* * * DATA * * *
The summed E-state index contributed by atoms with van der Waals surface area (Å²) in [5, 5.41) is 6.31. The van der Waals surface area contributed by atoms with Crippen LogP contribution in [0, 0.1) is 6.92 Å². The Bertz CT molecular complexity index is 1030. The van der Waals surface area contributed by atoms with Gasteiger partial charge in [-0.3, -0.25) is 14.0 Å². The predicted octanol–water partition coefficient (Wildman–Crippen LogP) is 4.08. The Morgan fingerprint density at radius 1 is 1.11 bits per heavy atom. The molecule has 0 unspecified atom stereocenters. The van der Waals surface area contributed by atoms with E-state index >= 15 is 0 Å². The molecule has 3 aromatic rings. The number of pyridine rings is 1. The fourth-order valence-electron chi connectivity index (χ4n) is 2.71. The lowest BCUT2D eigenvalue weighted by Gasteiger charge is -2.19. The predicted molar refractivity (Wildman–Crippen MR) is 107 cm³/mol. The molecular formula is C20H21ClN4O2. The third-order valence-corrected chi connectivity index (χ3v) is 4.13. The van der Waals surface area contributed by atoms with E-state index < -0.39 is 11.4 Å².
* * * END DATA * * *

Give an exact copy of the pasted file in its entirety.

The summed E-state index contributed by atoms with van der Waals surface area (Å²) in [5, 5.41) is 6.31. The van der Waals surface area contributed by atoms with Crippen LogP contribution in [0, 0.1) is 6.92 Å². The Bertz CT molecular complexity index is 1030. The van der Waals surface area contributed by atoms with Gasteiger partial charge in [-0.3, -0.25) is 14.0 Å². The predicted octanol–water partition coefficient (Wildman–Crippen LogP) is 4.08. The Morgan fingerprint density at radius 1 is 1.11 bits per heavy atom. The molecule has 0 unspecified atom stereocenters. The van der Waals surface area contributed by atoms with E-state index >= 15 is 0 Å². The molecule has 3 aromatic rings. The number of pyridine rings is 1. The fourth-order valence-electron chi connectivity index (χ4n) is 2.71. The lowest BCUT2D eigenvalue weighted by Gasteiger charge is -2.19. The predicted molar refractivity (Wildman–Crippen MR) is 107 cm³/mol. The molecular formula is C20H21ClN4O2. The third-order valence-corrected chi connectivity index (χ3v) is 4.13. The van der Waals surface area contributed by atoms with E-state index < -0.39 is 11.4 Å².